Jan 012015


I arrived in Punta Arenas, toasty warm, after a two and a half hour ferry crossing from Porvenir.

Wanting nothing more than somewhere to rest for a few nights, I went to a hostel that had been recommended by another cyclist.  They had no beds but I could camp in the garden.  Bugger.

It was the worst camp spot of the trip so far.  Hardly any room, uneven ground and the wind was swirling around the enclosed yard like a demented monster.  Along with having to hammer in a peg of the tent door during the night, slicing a bit off my thumb in the process, it wasn’t a restful nights sleep.  Thankfully I got to spend the following two nights in a warm bed.

On leaving Punta Arenas, bound for Puerto Natales, I felt I had been rushing around for the last few days.  I should have stayed an extra night.  Mentally, at least, I wasn’t rested.  A bike weighed down with five days worth of food didn’t help.

The wind was kind that morning, helping me along that first hour until I was well out of the city and back into the barren landscape.  The kind of inhospitable, intimidating scenery that reminded me how insignificant a person is in nature.

Twice, I crossed valleys that were completely flat for around 20km.  No where to hide, no where to run, no shelter.  I just had to keep going and trust that I would get to the other side and relative safety at some point.

Approaching Morro Chico on the Sunday, I noticed in my mirror a cyclist catching me.  In these parts cyclists always stop for others to pass tips on shelter, where to get water and just to say hello.  I slowed up until I was caught by Jose, a Chilean teacher who was on his holidays.  Clearly mental as he lives in Punta Arenas and knows what the weather is like but still chose to start his cycling trip here!

We got acquainted over lunch, sat in the dirt in an abandoned barn outside a police station.  Myself having cheese sandwiches, tuna and rice for Jose.  We cycled the rest of that day together, into the wind, taking it in turns to lead.  Both of us having enough at the same time.  Upon spotting a few small trees and bushes decided it would suffice as tonight’s accommodation.  Climbing in and out of a couple of large ditches to get to it was worth the extra effort for the shelter it provided.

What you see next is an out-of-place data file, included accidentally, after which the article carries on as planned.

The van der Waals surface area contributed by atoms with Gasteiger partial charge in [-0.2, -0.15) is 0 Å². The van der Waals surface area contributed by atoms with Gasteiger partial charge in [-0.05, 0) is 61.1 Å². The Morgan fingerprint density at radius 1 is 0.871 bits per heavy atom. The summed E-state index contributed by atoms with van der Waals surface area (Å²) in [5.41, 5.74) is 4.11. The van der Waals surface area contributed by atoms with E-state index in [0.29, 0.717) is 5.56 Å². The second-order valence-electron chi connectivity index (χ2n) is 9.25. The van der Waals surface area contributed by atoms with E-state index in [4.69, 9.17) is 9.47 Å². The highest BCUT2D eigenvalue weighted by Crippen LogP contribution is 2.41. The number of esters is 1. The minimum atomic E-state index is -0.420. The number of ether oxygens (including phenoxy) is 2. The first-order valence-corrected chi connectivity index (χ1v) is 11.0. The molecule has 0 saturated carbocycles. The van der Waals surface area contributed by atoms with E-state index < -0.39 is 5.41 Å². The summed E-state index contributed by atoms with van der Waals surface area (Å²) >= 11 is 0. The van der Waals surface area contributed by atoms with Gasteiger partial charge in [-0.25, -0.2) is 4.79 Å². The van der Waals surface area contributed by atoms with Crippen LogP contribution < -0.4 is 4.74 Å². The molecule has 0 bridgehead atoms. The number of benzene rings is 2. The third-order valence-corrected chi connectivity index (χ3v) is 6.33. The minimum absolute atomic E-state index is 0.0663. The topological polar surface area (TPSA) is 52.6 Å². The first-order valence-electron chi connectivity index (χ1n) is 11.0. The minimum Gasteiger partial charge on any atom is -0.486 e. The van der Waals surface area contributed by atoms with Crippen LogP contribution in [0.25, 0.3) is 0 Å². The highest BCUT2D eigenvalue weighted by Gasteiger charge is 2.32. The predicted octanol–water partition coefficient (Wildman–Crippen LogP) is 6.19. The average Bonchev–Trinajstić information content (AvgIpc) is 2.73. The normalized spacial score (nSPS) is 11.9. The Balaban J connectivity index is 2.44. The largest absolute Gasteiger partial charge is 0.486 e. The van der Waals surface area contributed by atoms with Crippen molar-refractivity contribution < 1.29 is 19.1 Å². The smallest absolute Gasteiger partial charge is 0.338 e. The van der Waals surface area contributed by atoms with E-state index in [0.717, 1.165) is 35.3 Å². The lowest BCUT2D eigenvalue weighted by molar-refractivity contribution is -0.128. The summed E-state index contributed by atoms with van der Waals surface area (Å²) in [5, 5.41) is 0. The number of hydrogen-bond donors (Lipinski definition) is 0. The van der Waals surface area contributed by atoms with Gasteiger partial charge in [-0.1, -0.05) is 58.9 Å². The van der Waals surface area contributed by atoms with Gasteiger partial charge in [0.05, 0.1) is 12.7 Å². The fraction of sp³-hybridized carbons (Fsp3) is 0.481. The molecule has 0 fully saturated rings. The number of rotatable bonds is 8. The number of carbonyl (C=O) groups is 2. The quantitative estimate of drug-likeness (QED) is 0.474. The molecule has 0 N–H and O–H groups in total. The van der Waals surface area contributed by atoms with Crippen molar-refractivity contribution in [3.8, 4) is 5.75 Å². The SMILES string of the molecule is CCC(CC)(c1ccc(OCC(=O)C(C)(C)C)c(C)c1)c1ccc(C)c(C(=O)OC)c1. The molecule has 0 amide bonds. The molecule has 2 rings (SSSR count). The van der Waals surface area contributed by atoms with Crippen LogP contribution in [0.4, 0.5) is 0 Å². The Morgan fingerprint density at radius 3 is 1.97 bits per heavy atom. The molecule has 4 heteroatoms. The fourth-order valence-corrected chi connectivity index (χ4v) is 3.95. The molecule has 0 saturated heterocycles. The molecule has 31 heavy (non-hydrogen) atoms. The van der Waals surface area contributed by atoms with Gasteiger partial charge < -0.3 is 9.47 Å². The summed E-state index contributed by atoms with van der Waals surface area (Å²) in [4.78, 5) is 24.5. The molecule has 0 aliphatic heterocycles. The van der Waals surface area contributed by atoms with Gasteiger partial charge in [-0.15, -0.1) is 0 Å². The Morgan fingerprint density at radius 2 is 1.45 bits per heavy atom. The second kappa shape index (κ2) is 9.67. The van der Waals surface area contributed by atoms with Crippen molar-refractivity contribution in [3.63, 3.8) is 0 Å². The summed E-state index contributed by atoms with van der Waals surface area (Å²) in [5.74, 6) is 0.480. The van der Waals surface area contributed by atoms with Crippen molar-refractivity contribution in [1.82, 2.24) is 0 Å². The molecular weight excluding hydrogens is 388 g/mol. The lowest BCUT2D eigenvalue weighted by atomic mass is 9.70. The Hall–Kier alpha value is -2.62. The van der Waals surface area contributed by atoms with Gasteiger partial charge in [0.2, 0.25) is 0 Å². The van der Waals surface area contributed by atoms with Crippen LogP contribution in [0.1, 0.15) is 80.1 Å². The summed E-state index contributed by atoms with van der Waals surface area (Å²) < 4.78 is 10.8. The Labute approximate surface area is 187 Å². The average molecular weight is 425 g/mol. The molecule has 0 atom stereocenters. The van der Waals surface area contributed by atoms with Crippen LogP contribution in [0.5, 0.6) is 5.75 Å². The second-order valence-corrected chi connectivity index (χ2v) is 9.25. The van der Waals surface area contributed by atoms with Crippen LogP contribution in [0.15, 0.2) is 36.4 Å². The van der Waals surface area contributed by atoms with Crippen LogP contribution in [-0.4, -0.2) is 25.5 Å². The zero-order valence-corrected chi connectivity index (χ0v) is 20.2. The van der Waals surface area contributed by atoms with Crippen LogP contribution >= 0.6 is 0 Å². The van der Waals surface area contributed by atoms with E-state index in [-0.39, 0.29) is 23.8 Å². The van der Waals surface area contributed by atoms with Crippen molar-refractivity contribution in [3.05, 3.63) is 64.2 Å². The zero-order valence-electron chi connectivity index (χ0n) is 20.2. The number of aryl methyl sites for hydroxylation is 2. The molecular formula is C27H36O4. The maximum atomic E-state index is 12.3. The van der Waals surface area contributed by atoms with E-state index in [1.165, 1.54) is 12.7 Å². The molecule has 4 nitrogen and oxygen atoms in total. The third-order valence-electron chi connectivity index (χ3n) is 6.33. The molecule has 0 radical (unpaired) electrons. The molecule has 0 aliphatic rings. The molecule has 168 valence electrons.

In the morning, just as we were about to set off, another cyclist, Jan from Norway, arrived.  We had actually seen him (although didn’t know it at the time) curled up in a sleeping bag asleep in a bus shelter the previous afternoon.  My solo cycle become a threesome as we took it in turns to lead and break the wind.

My normal pace was a lot slower than these two guys and I didn’t have the power on the hills that they did.
It was touch and go at times whether it was worth the extra effort to stay on a wheel or just drop back and use that effort for the wind.  A cruel ultimatum to have.

Jan and I camped early on Monday afternoon while Jose continued on to Puerto Natales.  There wasn’t much socialising, as soon as the tents were up the rain came.  We both squirreled ourselves away in our respective tents only emerging to cook dinner.

A tough following morning got us both into Puerto Natales for a four night Christmas break.

On Saturday, with a good weather forecast, Jan went to Torres del Paine National Park.  I left for El Calafate, once more a five day leg with no resupply.

That morning, leaving Puerto Natales I felt strangely alone again.  Having spent just two days with other cyclists, I still felt exposed leaving on my own despite the vast majority of the trip so far being spent alone.

It was a long hard climb up to the Chilean border post of Dorotea.  I crossed back into Argentina and enjoyed the free ride down to the Argentine town of Rio Turbio and my source of food for the next five days.

Leaving town, I headed into a darkening sky which soon changed to a rain filled one.  It was a dirty road passing an industrial plant of some nature, the scenery being full of ugly scars on the hills, mud everywhere.


Turning back on to Ruta 40, I soon escaped the rain, left alone with my thoughts as I climbed slowly but easily up a valley.  The wind deciding to have a day off from tormenting me.  Once more, camping by the side of the road in the middle of nowhere, I felt safe again.  Helped by using the relief of the land to shield me from the road and elements.

The next day was monotonous, back to rolling open land with nothing there, apart from ridges teasing you into thinking that is the high point.  I arrived at a junction of the road, called Tapi Aike.  It is named on the map but there is no town.  There was a petrol station, a police house and a road workers house.

I had been told it was possible to stay here.  I asked at the house and was led to a Portocabin on wheels and shown a bed!

Being inside makes so much difference to my mental state.  I spend far too much time worrying about the weather.  Constantly scanning the surrounding land for spots to shelter from the wind, even if just for a ten minute break.  My other major worry is rain.  I hate it.  Being wet is a sure fire way of getting cold and all that implies.  It also makes cooking next to impossible.  I never like being wet, cold and hungry.

The Portocabin on wheels calmed these worries in a stroke.


Having enough water is my other major worry.  You need water more than anything, running out is something I am paranoid about.  I always try to carry more than enough to cater for unforeseen circumstances.  In the mountains I have no problem with just taking directly from streams but not in this flat agricultural land full of sheep and cows polluting the water.  The opportunity to fill up with water, always gratefully accepted.

Monday came and I was up before dawn, wanting to leave early as I expected it to be a long hard day.  The wind was always worse in the afternoon.